Case study: Centrica

Carolyn Clarke, group head of audit, risk and control

Centrica provides energy and services to over 25 million customer accounts mainly in the UK, Ireland and North America through brands including British Gas, Direct Energy and Bord Gáis Energy.

The UK’s decision to exit the European Union presents a number of risks, particularly in the event that Brexit takes place on 29 March 2019 without an agreed UK/EU deal. The main potential impacts of Brexit for Centrica include the following:

  • the impact of macroeconomic factors (a weaker GBP, lower UK interest rates) which are likely to be felt if there is no Brexit deal);
  • the loss off efficient cross-border electricity trading arrangements;
  • uncertainty around GB carbon pricing policy if/when the UK leaves the EU Emissions Trading Scheme;
  • a range of potential impacts on energy trading if the UK is no longer recognised under EU financial services and energy trading legislation;
  • in a no-deal Brexit scenario, a risk that the Single Electricity Market (SEM) will not be maintained across the island of Ireland;
  • a need for the Euratom Supply Agency to re-approve nuclear supply contracts (e.g. fuel supplies) from the EU to the UK, given the UK intention to terminate its membership of Euratom and create a new independent nuclear safeguards regime;
  • the imposition of WTO import tariffs and the risk of logistical delays at border due to new customs clearance procedures, should the UK leave the EU without agreeing to develop (at least) a free trade deal; and
  • a loss of ‘blanket’ data adequacy recognition covering transfers of personal data from the EU/EEA to the UK.

In addition, potential changes to the UK’s immigration policy post-Brexit and the resulting loss of freedom of movement could constrain Centrica’s ability to effectively source specialist workers, potentially leading to a shortage of skilled workers to satisfy demand. Looking to the longer term, Brexit also presents risks concerning changing UK policies in relation to the energy market and carbon emissions in a post-Brexit environment, as well as the loss of UK influence over EU policies which will continue to impact the UK energy sector, directly or indirectly. These issues will also need close attention, but they are not the main focus of Centrica’s short-term contingency planning.

Brexit project group

Shortly after the EU referendum, Centrica established an internal Brexit project group to investigate and assess the concerns raised by Brexit which could impact the Group and its customers. The project group is headed by the Corporate Affairs function. Other departments involved include the business units dealing with nuclear energy, energy trading, Centrica’s Irish assets, customer facing businesses, Group Strategy, HR and the legal, regulatory and compliance teams.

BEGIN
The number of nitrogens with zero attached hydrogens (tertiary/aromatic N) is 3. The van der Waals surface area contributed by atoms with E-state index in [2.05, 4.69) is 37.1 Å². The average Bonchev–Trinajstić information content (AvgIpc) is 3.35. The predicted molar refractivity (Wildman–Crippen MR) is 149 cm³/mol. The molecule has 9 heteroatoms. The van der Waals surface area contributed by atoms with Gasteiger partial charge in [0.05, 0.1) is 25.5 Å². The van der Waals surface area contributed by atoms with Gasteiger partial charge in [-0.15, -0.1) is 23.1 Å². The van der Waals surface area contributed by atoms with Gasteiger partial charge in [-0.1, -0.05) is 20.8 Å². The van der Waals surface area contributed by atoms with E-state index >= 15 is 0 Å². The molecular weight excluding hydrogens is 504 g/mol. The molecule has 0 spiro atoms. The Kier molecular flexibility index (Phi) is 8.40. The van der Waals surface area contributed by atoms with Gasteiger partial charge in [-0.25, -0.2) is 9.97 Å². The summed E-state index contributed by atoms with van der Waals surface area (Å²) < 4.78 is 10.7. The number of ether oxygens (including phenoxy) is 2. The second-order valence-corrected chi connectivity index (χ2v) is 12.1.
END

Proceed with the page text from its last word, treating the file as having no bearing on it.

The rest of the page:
Group Internal Audit remains independent to be able to provide objective assurance and advice. This offers GIA oversight of key events and allows them to raise questions and challenge assumptions and call out findings and observations.

Scenario planning

Two potential outcomes of the Brexit referendum are whether the UK should embark on a hard Brexit or soft Brexit. Currently the former scenario is being actively discussed within Centrica. Its priority is to continue to deliver its core operations by delivering the best price for its customers and ensuring it can still meet customer needs if a no-deal Brexit makes importing from the EU more difficult and expensive. It is considering the practical implications on its operations of all potential scenarios.

Internal audit view of risk and approach

The Head of Internal Audit doesn’t view Brexit as a stand-alone risk, but sees it as a factor that increases the probability and/or impact of a range of risks arising. This includes skills access and its ability to trade efficiently with counterparties and continue to serve its customers in the UK and Ireland. The audit function is balancing these risks in the same way as any other risk affecting Centrica’s operational effectiveness. The focus is on ensuring that there are adequate contingency plans in place to respond to all eventualities as traditional control mitigation auditing is challenging due to the lack of certainty around a future UK/EU relationship. GIA will be continually reviewing the effectiveness of the mitigation measures that are in place as the deadline approaches.

Advice for other functions

It is tempting to view Brexit as an overwhelming problem for an organisation, but the Head of GIA advises other internal audit functions to treat Brexit in the same way as any other external factor creating risk for the organisation. It is important to focus on the specific issues and risks that occur as a result of ongoing uncertainty. She stresses the importance of prioritising and identifying the consequences for individual organisations, considering contingency plans for those areas of greatest impact for a business in the likelihood of a worst-case outcome. Contingency plans to mitigate the risks associated with Brexit must be at an acceptable level for the business. Internal audit needs to retain its independence and focus on those risks that are of most importance to the organisation, strategically and operationally, as opposed to those risk areas receiving a high level of press coverage. This is what the Board and Audit Committee will seek assurance over and will value.

Content reviewed: 2 November 2018